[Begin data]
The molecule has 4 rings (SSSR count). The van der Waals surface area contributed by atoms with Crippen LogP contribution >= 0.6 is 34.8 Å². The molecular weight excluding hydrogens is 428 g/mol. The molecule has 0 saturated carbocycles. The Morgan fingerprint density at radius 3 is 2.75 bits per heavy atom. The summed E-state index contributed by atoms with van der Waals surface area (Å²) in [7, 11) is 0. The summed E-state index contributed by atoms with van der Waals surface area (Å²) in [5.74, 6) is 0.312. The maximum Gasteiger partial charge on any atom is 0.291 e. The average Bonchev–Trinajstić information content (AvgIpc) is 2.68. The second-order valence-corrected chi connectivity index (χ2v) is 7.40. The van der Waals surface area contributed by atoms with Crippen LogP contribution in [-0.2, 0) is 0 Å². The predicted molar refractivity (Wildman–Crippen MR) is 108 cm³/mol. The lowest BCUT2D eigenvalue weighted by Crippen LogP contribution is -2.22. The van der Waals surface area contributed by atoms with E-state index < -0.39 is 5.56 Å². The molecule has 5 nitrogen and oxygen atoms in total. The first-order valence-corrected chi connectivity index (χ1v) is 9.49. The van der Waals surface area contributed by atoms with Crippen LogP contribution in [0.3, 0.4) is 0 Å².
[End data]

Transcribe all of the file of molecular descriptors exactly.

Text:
The molecule has 4 rings (SSSR count). The van der Waals surface area contributed by atoms with Crippen LogP contribution >= 0.6 is 34.8 Å². The molecular weight excluding hydrogens is 428 g/mol. The molecule has 0 saturated carbocycles. The Morgan fingerprint density at radius 3 is 2.75 bits per heavy atom. The summed E-state index contributed by atoms with van der Waals surface area (Å²) in [7, 11) is 0. The summed E-state index contributed by atoms with van der Waals surface area (Å²) in [5.74, 6) is 0.312. The maximum Gasteiger partial charge on any atom is 0.291 e. The average Bonchev–Trinajstić information content (AvgIpc) is 2.68. The second-order valence-corrected chi connectivity index (χ2v) is 7.40. The van der Waals surface area contributed by atoms with Crippen LogP contribution in [-0.2, 0) is 0 Å². The predicted molar refractivity (Wildman–Crippen MR) is 108 cm³/mol. The lowest BCUT2D eigenvalue weighted by Crippen LogP contribution is -2.22. The van der Waals surface area contributed by atoms with E-state index < -0.39 is 5.56 Å². The molecule has 5 nitrogen and oxygen atoms in total. The first-order valence-corrected chi connectivity index (χ1v) is 9.49. The van der Waals surface area contributed by atoms with Crippen LogP contribution in [0.3, 0.4) is 0 Å².